Start on 250 move your way up, 400 > 500 etc. 250 is plenty enough power for most new riders to have fun and can take it way past speed limit on any north American Highway.

The amount of power the 600cc + bikes put out is enough to get most in trouble.

Imagine this scenario, if you hesitated and accidentally squeeze the throttle too much comin out of a corner and u get a "tank slapper". GG.

Especially for new riders who aren't familiar with bikes, or the things that can happen to you while riding. Reading about it, and going to school and hearing about it is one thing, actually experiencing it is something else completely. Most new rider's natural instinct is to grip the bars too firmly or accidentally squeeze the throttle from a nervous reaction etc. Then what happens? You can imagine....

Start with a small bike, it gives you a taste of what you're getting your self into... and you have less chance of laying down a bike doing low speed maneuvers.

A lot of noobs who take their 750 - litre bikes off the dealership first time crash and get killed on the first ride home within couple blocks.


m2c, coming from a 135lbs 750cc rider.

cheers,
Happy safe riding. "Don't end up a statistic"
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Old 06-26-2010, 05:38 PM   #22
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Quote:
Originally Posted by Recoil View Post
You're height and weight?

You wanna keep in mind the bigger the bike the heavier, and if you're going in to sports bike, the bigger bikes have very strenuous leaned position.


I personally would not recommend anything over 600cc to anyone who isn't physically fit or mature.

Bigger sport bikes get any where from 400-500+ lbs where as the 600cc's are in their mid 300s. That 100lbs makes a huge difference.

You got to think about whether or not you can pick up your 450lbs bike after u lay it down or w/e.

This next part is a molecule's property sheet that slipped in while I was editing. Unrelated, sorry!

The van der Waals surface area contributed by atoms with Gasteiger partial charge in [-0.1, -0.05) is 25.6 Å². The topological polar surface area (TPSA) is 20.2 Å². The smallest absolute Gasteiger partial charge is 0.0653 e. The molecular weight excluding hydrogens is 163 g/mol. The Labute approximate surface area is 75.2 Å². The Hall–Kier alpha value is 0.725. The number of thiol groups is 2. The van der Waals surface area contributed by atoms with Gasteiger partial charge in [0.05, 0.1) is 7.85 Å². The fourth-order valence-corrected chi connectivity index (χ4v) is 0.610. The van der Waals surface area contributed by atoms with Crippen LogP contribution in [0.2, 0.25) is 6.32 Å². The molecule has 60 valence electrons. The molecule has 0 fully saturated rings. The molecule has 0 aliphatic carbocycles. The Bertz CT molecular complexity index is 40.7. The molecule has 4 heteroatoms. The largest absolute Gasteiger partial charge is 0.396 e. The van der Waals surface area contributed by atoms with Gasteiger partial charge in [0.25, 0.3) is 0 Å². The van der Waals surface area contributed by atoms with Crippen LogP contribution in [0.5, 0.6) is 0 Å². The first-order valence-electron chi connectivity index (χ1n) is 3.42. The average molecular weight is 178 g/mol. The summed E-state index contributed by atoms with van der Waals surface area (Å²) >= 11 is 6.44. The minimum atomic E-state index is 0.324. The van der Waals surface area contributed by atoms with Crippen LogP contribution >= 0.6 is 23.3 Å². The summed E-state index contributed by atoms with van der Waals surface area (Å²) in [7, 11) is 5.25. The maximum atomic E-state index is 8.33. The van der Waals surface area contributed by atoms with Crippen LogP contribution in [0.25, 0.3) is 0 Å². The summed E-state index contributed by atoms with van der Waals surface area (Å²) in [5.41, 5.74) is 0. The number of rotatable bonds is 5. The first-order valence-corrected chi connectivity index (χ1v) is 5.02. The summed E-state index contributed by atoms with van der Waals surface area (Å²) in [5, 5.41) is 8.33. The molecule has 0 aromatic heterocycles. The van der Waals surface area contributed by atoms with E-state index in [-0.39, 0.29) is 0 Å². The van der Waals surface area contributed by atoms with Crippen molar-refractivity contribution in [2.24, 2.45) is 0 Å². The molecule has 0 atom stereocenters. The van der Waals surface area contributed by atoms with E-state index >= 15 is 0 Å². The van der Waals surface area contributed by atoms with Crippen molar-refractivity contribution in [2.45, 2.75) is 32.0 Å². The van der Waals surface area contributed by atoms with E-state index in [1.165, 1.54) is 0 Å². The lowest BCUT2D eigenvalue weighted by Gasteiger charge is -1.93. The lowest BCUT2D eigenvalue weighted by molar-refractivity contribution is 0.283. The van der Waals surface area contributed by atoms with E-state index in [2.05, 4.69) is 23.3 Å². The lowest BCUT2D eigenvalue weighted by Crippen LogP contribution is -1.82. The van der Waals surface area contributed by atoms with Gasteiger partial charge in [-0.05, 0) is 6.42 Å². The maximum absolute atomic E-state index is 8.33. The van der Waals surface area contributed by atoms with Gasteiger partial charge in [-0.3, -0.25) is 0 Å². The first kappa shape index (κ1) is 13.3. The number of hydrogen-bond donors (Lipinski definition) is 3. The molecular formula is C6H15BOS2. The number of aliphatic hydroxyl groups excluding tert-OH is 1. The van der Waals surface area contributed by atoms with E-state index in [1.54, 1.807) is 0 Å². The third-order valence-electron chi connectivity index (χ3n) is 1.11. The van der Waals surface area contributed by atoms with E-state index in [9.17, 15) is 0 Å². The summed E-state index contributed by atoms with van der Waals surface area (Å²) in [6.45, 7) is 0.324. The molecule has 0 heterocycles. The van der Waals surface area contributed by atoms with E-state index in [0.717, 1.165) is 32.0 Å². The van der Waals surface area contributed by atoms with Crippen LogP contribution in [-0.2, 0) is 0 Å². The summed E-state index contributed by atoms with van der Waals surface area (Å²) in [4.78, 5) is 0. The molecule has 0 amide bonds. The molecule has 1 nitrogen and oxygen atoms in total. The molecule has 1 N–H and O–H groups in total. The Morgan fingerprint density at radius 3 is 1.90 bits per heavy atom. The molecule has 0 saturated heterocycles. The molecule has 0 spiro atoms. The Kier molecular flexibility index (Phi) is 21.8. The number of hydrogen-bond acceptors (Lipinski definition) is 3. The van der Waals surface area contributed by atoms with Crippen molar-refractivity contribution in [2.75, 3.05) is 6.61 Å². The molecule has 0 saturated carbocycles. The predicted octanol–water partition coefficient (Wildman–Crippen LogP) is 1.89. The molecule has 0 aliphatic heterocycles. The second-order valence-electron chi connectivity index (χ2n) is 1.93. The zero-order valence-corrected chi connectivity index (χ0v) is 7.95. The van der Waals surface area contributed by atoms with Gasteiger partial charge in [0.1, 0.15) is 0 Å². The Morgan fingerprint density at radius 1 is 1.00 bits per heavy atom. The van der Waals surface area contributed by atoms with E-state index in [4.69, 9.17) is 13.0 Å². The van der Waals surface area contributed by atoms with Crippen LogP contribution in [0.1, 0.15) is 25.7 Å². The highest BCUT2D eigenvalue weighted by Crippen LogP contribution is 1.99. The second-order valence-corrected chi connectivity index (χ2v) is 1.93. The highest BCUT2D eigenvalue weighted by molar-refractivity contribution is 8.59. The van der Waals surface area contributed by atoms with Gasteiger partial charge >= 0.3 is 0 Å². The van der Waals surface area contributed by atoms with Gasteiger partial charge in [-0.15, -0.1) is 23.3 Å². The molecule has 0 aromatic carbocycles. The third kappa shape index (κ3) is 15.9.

How about walking your bike with just the handle bars? Think about the weight you have to fight against constantly pushing over you.

Start on 250 move your way up, 400 > 500 etc. 250 is plenty enough power for most new riders to have fun and can take it way past speed limit on any north American Highway.

The amount of power the 600cc + bikes put out is enough to get most in trouble.

Imagine this scenario, if you hesitated and accidentally squeeze the throttle too much comin out of a corner and u get a "tank slapper". GG.

Especially for new riders who aren't familiar with bikes, or the things that can happen to you while riding. Reading about it, and going to school and hearing about it is one thing, actually experiencing it is something else completely. Most new rider's natural instinct is to grip the bars too firmly or accidentally squeeze the throttle from a nervous reaction etc. Then what happens? You can imagine....

Start with a small bike, it gives you a taste of what you're getting your self into... and you have less chance of laying down a bike doing low speed maneuvers.

A lot of noobs who take their 750 - litre bikes off the dealership first time crash and get killed on the first ride home within couple blocks.


m2c, coming from a 135lbs 750cc rider.

cheers,
Happy safe riding. "Don't end up a statistic"